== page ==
Two things.

1. I enjoyed reading the Guardian's back-handed insult of an obituary to Jesse Helms. Although it was restrained – more condescending and glib than mean – it reminded me of some others I've enjoyed, including The New York Times' scathing obituary of John C. Breckenridge (warning: contains old-timey 1860s-speak) or H.L. Mencken's over-the-top vituperative send-off of William Jennings Bryan. Though written 70 years ago, it could be cut-and-pasted for Helms today:

Bryan was a vulgar and common man, a cad undiluted. He was ignorant, bigoted, self-seeking, blatant and dishonest. His career brought him into contact with the first men of his time; he preferred the company of rustic ignoramuses. It was hard to believe, watching him at Dayton, that he had traveled, that he had been received in civilized societies, that he had been a high officer of state. He seemed only a poor clod like those around him, deluded by a childish theology, full of an almost pathological hatred of all learning, all human dignity, all beauty, all fine and noble things. He was a peasant come home to the dung-pile.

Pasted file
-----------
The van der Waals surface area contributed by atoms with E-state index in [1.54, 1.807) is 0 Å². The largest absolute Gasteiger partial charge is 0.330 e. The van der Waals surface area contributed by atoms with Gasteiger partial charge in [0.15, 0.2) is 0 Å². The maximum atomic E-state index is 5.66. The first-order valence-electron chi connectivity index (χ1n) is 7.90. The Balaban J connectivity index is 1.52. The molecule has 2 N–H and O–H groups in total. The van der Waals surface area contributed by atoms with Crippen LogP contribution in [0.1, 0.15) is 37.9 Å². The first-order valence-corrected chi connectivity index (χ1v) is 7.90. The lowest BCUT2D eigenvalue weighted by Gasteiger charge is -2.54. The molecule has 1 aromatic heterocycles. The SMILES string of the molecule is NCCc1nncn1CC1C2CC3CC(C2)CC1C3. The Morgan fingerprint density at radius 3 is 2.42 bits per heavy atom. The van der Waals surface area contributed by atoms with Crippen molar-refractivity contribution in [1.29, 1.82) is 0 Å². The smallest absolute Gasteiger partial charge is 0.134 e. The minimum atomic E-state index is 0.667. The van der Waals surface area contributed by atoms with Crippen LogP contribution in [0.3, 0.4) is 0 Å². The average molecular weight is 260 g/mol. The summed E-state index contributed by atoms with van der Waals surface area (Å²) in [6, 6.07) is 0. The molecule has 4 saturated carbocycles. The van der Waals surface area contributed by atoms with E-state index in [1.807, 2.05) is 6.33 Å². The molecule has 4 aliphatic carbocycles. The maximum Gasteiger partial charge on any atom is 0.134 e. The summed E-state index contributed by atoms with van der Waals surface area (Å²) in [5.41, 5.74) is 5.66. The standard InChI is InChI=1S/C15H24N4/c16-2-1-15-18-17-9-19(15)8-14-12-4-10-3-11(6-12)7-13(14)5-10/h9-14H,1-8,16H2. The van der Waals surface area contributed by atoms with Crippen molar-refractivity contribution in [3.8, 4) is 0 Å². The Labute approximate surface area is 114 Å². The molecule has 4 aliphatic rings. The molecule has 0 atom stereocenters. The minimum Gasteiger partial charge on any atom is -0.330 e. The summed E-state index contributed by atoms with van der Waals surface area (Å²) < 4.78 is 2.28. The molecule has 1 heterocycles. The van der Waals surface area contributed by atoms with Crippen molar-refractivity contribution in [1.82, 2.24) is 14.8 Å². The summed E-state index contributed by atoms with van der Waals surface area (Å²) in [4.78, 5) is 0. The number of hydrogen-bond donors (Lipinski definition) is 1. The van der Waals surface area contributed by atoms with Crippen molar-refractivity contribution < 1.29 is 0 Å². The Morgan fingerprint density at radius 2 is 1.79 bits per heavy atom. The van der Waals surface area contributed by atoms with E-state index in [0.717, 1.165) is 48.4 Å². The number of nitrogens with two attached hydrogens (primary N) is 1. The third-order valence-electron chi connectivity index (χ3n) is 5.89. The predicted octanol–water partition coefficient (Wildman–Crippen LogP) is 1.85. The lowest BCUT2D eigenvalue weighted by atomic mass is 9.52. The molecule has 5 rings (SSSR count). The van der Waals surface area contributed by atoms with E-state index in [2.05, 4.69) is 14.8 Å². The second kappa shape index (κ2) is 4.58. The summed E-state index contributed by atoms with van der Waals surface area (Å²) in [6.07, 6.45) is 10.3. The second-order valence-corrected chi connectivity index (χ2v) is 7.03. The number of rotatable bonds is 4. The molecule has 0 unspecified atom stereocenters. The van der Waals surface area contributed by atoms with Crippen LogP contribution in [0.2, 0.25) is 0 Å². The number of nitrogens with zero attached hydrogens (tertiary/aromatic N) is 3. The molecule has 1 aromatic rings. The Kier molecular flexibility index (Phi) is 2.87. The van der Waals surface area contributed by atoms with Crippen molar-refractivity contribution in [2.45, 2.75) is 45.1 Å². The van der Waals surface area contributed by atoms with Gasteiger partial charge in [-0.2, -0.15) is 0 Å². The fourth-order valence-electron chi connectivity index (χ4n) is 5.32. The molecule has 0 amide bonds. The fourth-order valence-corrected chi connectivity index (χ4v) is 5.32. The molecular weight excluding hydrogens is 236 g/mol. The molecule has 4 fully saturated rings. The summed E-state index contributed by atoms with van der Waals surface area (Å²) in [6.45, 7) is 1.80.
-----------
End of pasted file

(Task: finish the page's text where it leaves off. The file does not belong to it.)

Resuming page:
This Helms-inspired trip down memory lane reminded me of just how much I enjoy a vicious, scathing piece of journalism, some deserving person or thing being ripped to shreds. Outside of the obituary page, my favorite example has to be Matt Taibbi's review of Thomas Friedman's The World Is Flat (read it. seriously, read it.)

On an ideological level, Friedman's new book is the worst, most boring kind of middlebrow horseshit. If its literary peculiarities could somehow be removed from the equation, The World Is Flat would appear as no more than an unusually long pamphlet replete with the kind of plug-filled, free-trader leg-humping that passes for thought in this country. It is a tale of a man who walks 10 feet in front of his house armed with a late-model Blackberry and comes back home five minutes later to gush to his wife that hospitals now use the internet to outsource the reading of CAT scans.

Let's keep this theme going: what are your favorite examples? Nasty book reviews, movie reviews, music reviews, obituaries, restaurant critics….anything. Help me out here.